Baby Boomers Growing Up at Last?
In the past 10 years, as affluent baby boomers have come closer to retirement age, they have begun to think more about their financial futures, according to a national study commissioned by AXA Financial, Inc. In 2003, 43 percent of boomers cited having adequate resources in retirement as their greatest economic concern, up from 26 percent in 1993.
Compared to 10 years ago, affluent baby boomers today expect to assign a higher priority to providing a financial base for retirement (55 percent, up from 43 percent), maintaining or upgrading their home (26 percent, up from 14 percent) and providing for parents or in-laws (19 percent, up from 9 percent).
Baby boomers who are saving money are setting aside a higher percentage of their salary (12 percent, up from 10 percent) or a larger dollar amount ($10,000, up from $7,843) than they did 10 years ago. Further, baby boomers show signs of becoming more financially sophisticated. They now place more importance on IRAs and less importance on CDs and money market accounts than they did 10 years ago. Use of IRAs has increased dramatically, with four in 10 baby boomers calling it a primary investment.
Construction Employers Foresee Marginal Pay Raises
According to interviews with 85 construction executives and 78 employers, the average raise in executive pay in the construction industry was only 3 percent in 2003. The survey was conducted by consultants with Construction Executive, LLC. Although the end of 2003 and early 2004 show signs of economic promise, the firm predicted that until construction firms get their costs in line and produce much-improved earnings, employers are likely to remain conservative with any pay increases. Less than one-third of the employers polled said they planned to increase incentive payouts this year compared with last. Most of the other employers forecasted unchanged bonuses. Eight percent of employers planned no pay increases for some employees in 2004. However, 13 percent of employers stated they plan to increase their workforces at the executive level in 2004.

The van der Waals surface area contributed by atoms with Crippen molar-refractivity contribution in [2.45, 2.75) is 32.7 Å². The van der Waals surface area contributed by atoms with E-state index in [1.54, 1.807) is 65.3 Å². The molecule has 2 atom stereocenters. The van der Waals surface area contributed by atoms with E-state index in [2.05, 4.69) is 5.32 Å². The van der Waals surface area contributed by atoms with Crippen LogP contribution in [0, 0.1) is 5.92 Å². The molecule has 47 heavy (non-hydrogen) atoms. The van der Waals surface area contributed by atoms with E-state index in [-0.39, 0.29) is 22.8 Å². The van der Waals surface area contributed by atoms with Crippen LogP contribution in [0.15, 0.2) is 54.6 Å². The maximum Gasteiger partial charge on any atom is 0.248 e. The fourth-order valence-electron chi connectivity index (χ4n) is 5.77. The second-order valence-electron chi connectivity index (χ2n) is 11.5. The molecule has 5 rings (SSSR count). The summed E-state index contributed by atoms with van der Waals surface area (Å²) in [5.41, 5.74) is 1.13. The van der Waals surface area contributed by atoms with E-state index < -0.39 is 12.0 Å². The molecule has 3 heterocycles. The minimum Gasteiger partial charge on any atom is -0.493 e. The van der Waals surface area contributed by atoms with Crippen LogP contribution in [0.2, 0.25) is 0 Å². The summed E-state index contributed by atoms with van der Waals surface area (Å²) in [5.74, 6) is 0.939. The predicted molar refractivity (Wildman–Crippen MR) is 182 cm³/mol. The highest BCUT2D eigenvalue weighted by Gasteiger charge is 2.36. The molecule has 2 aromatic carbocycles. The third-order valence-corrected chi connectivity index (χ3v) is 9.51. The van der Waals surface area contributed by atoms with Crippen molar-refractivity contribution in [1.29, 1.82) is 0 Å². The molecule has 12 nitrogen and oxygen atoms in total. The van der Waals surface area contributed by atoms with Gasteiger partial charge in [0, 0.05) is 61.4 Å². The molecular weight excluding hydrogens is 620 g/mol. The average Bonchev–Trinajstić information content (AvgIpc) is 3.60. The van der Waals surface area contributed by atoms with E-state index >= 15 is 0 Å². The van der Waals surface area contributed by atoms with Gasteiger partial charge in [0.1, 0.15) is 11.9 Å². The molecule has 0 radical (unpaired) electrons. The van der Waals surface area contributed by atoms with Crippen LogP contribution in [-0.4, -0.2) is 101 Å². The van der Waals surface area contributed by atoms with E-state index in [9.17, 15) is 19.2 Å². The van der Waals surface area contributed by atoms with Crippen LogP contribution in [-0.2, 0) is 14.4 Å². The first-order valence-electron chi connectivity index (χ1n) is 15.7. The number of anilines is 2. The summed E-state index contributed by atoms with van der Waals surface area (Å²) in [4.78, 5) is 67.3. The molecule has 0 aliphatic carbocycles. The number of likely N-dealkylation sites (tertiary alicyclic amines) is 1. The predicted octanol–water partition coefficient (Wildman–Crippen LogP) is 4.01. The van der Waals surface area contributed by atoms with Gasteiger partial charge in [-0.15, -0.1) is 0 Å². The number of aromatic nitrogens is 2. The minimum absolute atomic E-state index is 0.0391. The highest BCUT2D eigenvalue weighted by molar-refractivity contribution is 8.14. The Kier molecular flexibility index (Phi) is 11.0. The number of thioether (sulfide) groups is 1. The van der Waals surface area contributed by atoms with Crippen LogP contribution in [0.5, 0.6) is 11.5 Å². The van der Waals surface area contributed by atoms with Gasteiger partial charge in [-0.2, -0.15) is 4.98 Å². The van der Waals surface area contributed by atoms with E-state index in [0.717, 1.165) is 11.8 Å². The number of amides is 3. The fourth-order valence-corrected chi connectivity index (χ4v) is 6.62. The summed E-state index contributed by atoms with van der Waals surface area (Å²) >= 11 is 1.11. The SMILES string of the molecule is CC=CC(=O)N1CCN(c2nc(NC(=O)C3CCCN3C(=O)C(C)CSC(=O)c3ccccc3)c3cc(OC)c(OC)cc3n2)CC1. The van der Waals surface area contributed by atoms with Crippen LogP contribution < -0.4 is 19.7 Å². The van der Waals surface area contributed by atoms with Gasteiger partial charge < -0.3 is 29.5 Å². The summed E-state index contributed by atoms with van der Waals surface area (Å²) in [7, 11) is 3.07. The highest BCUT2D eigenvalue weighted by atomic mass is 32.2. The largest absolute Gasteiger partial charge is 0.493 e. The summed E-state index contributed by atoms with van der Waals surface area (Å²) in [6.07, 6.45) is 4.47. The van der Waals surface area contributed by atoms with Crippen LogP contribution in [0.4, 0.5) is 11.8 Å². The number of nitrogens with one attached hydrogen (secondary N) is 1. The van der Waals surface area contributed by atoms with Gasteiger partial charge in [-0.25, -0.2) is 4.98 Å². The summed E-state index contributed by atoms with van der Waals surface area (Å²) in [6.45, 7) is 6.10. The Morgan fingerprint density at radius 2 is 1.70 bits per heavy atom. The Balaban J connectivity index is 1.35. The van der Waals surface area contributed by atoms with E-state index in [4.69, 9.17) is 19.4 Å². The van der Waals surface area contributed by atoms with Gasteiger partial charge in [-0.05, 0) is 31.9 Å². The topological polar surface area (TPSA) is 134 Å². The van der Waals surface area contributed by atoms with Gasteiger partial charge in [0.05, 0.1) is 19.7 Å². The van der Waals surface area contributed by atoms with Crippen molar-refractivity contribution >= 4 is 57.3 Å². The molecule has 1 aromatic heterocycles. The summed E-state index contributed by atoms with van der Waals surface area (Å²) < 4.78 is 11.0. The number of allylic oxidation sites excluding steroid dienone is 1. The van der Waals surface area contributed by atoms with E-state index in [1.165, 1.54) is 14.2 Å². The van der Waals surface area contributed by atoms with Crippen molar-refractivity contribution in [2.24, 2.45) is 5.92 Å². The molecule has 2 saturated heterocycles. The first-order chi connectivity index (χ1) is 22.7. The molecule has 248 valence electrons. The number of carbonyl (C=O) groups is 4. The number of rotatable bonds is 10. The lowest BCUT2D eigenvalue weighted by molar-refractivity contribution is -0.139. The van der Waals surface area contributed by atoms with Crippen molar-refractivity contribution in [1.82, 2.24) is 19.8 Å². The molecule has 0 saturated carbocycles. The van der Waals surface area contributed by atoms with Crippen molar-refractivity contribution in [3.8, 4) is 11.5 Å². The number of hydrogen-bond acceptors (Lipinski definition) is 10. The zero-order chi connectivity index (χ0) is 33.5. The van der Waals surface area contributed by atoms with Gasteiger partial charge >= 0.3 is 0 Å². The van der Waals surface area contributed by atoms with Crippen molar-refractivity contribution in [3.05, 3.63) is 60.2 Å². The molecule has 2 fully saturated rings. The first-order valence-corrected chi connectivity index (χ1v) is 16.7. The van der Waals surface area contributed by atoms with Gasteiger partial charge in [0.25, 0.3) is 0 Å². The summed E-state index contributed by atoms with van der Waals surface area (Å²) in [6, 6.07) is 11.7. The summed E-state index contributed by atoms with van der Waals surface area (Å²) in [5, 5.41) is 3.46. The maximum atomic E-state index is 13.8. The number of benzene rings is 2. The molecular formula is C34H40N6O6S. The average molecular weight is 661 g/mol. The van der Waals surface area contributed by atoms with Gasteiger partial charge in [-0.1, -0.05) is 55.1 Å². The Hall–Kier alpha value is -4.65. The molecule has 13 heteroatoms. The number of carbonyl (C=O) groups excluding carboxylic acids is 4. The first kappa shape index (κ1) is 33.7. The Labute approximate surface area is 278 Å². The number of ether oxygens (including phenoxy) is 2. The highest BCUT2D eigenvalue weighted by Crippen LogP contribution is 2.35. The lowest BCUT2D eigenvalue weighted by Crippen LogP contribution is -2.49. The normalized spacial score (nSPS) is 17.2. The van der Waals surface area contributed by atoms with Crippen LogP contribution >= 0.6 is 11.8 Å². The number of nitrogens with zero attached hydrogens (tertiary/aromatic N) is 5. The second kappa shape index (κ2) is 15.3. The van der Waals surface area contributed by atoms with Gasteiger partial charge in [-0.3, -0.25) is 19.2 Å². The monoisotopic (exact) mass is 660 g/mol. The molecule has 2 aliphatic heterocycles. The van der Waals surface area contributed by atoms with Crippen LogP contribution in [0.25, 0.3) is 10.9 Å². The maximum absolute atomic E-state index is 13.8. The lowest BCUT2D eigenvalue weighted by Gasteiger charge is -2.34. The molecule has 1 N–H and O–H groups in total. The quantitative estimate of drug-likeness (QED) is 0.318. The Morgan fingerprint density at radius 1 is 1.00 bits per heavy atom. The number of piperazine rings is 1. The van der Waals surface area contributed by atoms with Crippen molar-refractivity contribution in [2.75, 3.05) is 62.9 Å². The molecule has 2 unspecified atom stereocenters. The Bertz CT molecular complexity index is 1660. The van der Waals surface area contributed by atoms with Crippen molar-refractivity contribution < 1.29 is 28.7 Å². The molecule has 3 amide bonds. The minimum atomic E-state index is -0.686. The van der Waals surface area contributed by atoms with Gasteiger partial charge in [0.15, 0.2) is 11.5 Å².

Thoughts for April 15th
Should you be totally honest in filling out your income tax forms? Most people think so, although public support for cheating “a little” is up, according to a survey conducted by RoperASW for the IRS Oversight Board. Other survey results:
How much, if any, do you think is an acceptable amount to cheat on your income taxes?
|Not at all||81%||87%|
|A little here and there||12%||8%|
|As much as possible||5%||3%|
How much influence does each of the following factors have on whether you report and pay your taxes honestly?
|Third party reporting your income to the IRS||64%|
|Fear of an audit||59%|
|Belief your neighbors are paying honestly||38%|
How important is it to you that the IRS ensures the following taxpayers honestly pay what they owe?